The debut outing from Scottish one-man-band Plastic Noose, is another one of those albums that has been floating around for a while that occasionally pops up and makes you take notice. A minimalistic style centred around big drum beats and distorted bass lines with , Plastic Noose has an old school kind of feel that balances industrial experimentation with extreme metal atmospheres...for fans of sinister, sleazy industrial this will be a rewarding listen.
- Intravenous Magazine
'Zu Allen' is a crafty produced debut of a promising up and coming artist, who has been clever enough to see a niche, where he could fill in his talent the best. Plastic Noose does not produce stuff for the faint-hearted audience expecting the smoothness of a Pop-Music related song structure. But if you have the will to take a trip into a dark and cold sounding Industrial/Coldwave-experience, you'll be able to discover these 7 pearls provided by this talented artist.
- Chain D.L.K 4.5/5
I'm not yet sure why I haven't heard of this one-man project from Scotland, but Plastic Noose, for all his tiny web presence, is on the very verge of something big indeed. At the end of April, Snow King (the artist behind this act) played live in Athens, on the self-labelled "One Night In Hell(as)" show, sharing a stage with acts as well known as Detroit Diesel, Terrolokaust, PreEmptive Strike 0.1, Nano Infect and Cygnosic. Quite how this happened is beyond me, but it's not for me to speculate on. This seven track debut album is a hybrid of Metal and Electro, which leaves me stunned, confused, and intrigued, due to both its unorthodox sound, and its sense of accomplishment. Opening with "Road To Perdition", our ears are met with a steady drum beat, a noisy distorted synth line, and some vocals very similar to Trent's on "Pretty Hate Machine". Lyrics like "I Feel your Body" echo a resemblance to "Closer", but unlike the aforementioned, this track is at no risk of being over quoted to death. It's really well written, the Guitar compositions (which is as frequent as the Electronics) are brilliantly executed. "Snow King" starts off with a breezy intro, and then a repeated, unsettling Piano chord, before launching into extremely low, distorted Drone-vocals reminiscent of Sunn0))), Khanate, etc. These turn into a spoken narrative, and the track could almost be better suited as an intro, if it wasn't for the façade that Plastic Noose exudes. This is a really dark, menacing and prophetic song - it's hard to listen to with headphones, and at 4:01 the guitar breaks in with a riff that makes me think a huge solo is going to happen. I'll let you work out if it does or not. The title track starts off with some Male harmonizing which sounds Gregorian in its nature, then Snow kick-starts his vocals with some typically Metal guitar work. This album, I must warn you, is strictly not for the conventional fan of Industrial/Metal. It showcases the best of both extreme ends of the genres, and makes for something riveting and truly different. "Before The Lord" brings us back to Ambient territory again, and like "Snow King" previously, relies on the use of Percussion and a very slow tempo to deliver a potent and confident sounding piece. If honest, my criticism is that for a 5 minute song, it's almost the same from the start, but we could loosely apply that to Ambient music as a whole, no? "Slutcentric" takes the awkwardness off of it, and just like the opener, re-opens the case for "Industrial" as a valid label for Plastic Noose. Vocally this is as far removed from NIN as can be, and Mr King is a bona fide example of an artist I both love and hate to write about - his confidence and palette of influences creates a strong release that's drawing about five scenes into it's web, but at the same time makes it very difficult to press down - what's he going for? What's the predominant style here? Yes, it's brilliantly written from surface to core, but which scene is this marketed to? The closing two tracks, one of which is nearly ten minutes long, carries down the same vein, and I have to deliver a final, honest assessment. If you're one of those that expects to dig a release in one listen, this is gonna be your bane. If you can play a disc several times, you'll be delighted with the effect this has with each additional spin. I'm not sure where Plastic Noose are going, but recent events can only lead to one direction - Up.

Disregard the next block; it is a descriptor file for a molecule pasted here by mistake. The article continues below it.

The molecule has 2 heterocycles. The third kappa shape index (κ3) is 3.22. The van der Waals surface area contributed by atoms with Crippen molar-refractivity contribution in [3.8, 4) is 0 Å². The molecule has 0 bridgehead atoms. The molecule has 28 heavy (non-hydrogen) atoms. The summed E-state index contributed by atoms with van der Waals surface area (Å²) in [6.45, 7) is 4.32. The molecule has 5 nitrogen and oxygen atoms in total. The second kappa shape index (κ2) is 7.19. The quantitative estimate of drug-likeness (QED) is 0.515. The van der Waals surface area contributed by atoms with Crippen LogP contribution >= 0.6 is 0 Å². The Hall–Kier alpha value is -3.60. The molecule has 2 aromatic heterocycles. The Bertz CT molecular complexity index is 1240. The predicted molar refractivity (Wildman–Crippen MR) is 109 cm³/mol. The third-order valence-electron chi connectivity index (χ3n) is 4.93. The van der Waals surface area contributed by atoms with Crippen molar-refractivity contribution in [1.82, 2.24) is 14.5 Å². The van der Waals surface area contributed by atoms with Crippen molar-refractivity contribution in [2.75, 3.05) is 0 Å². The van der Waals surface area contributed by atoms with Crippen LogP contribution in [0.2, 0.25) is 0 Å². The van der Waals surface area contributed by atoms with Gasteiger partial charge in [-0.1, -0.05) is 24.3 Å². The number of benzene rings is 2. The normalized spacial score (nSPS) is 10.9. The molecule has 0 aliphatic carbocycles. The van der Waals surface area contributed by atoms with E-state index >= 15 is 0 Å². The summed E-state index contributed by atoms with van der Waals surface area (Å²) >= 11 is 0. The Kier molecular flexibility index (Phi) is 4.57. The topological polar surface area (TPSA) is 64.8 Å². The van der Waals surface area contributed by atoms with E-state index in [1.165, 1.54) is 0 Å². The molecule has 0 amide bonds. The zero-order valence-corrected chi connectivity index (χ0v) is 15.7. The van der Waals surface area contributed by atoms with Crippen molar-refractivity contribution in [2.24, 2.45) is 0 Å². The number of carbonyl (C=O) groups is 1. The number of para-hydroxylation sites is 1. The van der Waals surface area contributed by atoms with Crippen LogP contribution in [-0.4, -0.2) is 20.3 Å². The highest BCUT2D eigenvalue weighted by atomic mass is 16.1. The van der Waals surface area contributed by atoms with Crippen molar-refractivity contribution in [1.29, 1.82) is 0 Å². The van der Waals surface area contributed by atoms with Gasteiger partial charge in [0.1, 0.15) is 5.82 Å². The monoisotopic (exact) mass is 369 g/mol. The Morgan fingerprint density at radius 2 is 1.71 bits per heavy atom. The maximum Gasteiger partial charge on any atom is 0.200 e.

- Brutal Resonance